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Flashcards in Q&A Head Deck (376)
1

What is the groove in the upper lip and between the nostrils?

Philtrum

2

What is everything rostral to the eye?

Muzzle / "snout"

3

What structures surround the opening of the mouth?

Lips

4

What are the flews?

fleshy, hanging lateral part of the upper lip, especially pendulous in some breeds: bloodhound.

5

What is the stop?

Angle of the nose bridge between the eyes; it varies in degree from breed to breed.

6

What are the names for the 2 eyelids?

Upper or superior palpebra, lower or inferior palpebra

7

What is the highest point or summit of the head?

Crown

8

Describe the external ear canal.

Vertical part and then horizontal part to the ear drum.

9

What is the show term for the back part of the head or skull (i.e., the external occipital protuberance)?

Occiput

10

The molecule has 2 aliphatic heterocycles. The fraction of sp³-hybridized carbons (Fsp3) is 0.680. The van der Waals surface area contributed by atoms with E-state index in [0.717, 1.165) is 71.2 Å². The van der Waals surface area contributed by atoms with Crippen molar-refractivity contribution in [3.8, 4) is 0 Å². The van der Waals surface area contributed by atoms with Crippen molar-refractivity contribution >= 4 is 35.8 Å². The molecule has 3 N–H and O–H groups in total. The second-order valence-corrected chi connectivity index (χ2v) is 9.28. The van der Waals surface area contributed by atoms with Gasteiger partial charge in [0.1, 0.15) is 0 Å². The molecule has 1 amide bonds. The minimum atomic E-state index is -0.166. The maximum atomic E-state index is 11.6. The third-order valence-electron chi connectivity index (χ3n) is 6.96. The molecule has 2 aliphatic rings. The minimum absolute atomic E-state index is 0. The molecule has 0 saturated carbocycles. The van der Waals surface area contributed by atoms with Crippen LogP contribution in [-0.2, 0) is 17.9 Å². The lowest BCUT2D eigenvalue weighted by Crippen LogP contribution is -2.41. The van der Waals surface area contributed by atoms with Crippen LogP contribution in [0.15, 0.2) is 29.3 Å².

What is the show term for the cranial portion of the neck?

Throat

11

What is the show term for the top line of the neck?

Crest

12

What does the occipital bone form?

Caudal cranial cavity and caudal skull

13

What forms the lateral face, part of the hard palate and holds the upper cheek teeth?

Maxillary bone or maxilla

14

What bone forms the rostral wall of the cranial cavity?

Ethmoid Bone

15

How does the spinal cord enter the cranial cavity?

Foramen magnum (occipital bone)

16

The facial part of the skull houses what 2 cavities?

nasal and oral

17

What are the 3 types of canine skulls?

Mesaticephalic (average), Dolicephalic (long face), and Brachycephalic (short face)

18

What suspends the larynx and tongue from the skull?

Hyoid apparatus

19

What unpaired hyoid bone is palpable and prominent in lateral radiographs?

Basihyoid bone

20

What bony arch forms the lateral side of the bony orbit?

Zygomatic arch

21

What is the name of the bony socket that holds the eye?

Orbit

22

What hard structure is formed by the horizontal parts of the incisive, palatine, and maxillary bones?

Hard palate

23

What foramen is located on the maxillary part of the skull?

Infraorbital foramen